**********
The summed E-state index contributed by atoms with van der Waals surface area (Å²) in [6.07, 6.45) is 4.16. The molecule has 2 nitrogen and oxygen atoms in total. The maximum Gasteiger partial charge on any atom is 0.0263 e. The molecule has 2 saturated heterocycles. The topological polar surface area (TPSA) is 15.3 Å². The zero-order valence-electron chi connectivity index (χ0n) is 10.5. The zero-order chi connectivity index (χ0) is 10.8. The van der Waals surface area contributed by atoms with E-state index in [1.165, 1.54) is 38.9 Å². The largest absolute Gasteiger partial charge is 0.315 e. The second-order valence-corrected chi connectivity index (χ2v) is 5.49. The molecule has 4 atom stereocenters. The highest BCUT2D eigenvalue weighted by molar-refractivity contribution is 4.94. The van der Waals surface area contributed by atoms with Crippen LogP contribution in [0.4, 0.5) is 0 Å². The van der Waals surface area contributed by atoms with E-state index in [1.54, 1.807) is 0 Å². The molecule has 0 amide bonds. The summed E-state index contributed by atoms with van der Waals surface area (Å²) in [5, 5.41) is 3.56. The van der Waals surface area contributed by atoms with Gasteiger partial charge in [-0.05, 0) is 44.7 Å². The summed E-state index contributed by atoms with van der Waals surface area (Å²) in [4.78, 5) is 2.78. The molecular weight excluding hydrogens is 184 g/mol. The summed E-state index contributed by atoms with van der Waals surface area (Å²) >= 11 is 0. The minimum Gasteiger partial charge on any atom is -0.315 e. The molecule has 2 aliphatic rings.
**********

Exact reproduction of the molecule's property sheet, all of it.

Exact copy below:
The summed E-state index contributed by atoms with van der Waals surface area (Å²) in [6.07, 6.45) is 4.16. The molecule has 2 nitrogen and oxygen atoms in total. The maximum Gasteiger partial charge on any atom is 0.0263 e. The molecule has 2 saturated heterocycles. The topological polar surface area (TPSA) is 15.3 Å². The zero-order valence-electron chi connectivity index (χ0n) is 10.5. The zero-order chi connectivity index (χ0) is 10.8. The van der Waals surface area contributed by atoms with E-state index in [1.165, 1.54) is 38.9 Å². The largest absolute Gasteiger partial charge is 0.315 e. The second-order valence-corrected chi connectivity index (χ2v) is 5.49. The molecule has 4 atom stereocenters. The highest BCUT2D eigenvalue weighted by molar-refractivity contribution is 4.94. The van der Waals surface area contributed by atoms with Crippen LogP contribution in [0.4, 0.5) is 0 Å². The van der Waals surface area contributed by atoms with E-state index in [1.54, 1.807) is 0 Å². The molecule has 0 amide bonds. The summed E-state index contributed by atoms with van der Waals surface area (Å²) in [5, 5.41) is 3.56. The van der Waals surface area contributed by atoms with Gasteiger partial charge in [-0.05, 0) is 44.7 Å². The summed E-state index contributed by atoms with van der Waals surface area (Å²) in [4.78, 5) is 2.78. The molecular weight excluding hydrogens is 184 g/mol. The summed E-state index contributed by atoms with van der Waals surface area (Å²) >= 11 is 0. The minimum Gasteiger partial charge on any atom is -0.315 e. The molecule has 2 aliphatic rings.